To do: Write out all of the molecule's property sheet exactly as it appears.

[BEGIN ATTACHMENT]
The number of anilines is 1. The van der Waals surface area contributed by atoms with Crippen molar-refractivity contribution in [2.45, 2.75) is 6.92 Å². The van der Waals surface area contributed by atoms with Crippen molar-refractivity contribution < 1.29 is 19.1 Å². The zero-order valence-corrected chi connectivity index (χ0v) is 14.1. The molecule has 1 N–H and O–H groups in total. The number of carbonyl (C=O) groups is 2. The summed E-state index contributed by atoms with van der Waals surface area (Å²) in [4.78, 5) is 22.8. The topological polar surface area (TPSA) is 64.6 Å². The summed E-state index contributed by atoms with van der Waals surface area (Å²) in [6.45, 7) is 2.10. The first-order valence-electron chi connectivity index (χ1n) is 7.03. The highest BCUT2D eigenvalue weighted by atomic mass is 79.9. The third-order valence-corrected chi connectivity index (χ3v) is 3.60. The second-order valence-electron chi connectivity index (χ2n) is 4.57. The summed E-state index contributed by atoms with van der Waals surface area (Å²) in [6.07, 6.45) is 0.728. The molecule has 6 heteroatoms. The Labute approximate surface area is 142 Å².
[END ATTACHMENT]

The number of anilines is 1. The van der Waals surface area contributed by atoms with Crippen molar-refractivity contribution in [2.45, 2.75) is 6.92 Å². The van der Waals surface area contributed by atoms with Crippen molar-refractivity contribution < 1.29 is 19.1 Å². The zero-order valence-corrected chi connectivity index (χ0v) is 14.1. The molecule has 1 N–H and O–H groups in total. The number of carbonyl (C=O) groups is 2. The summed E-state index contributed by atoms with van der Waals surface area (Å²) in [4.78, 5) is 22.8. The topological polar surface area (TPSA) is 64.6 Å². The summed E-state index contributed by atoms with van der Waals surface area (Å²) in [6.45, 7) is 2.10. The first-order valence-electron chi connectivity index (χ1n) is 7.03. The highest BCUT2D eigenvalue weighted by atomic mass is 79.9. The third-order valence-corrected chi connectivity index (χ3v) is 3.60. The second-order valence-electron chi connectivity index (χ2n) is 4.57. The summed E-state index contributed by atoms with van der Waals surface area (Å²) in [6.07, 6.45) is 0.728. The molecule has 6 heteroatoms. The Labute approximate surface area is 142 Å².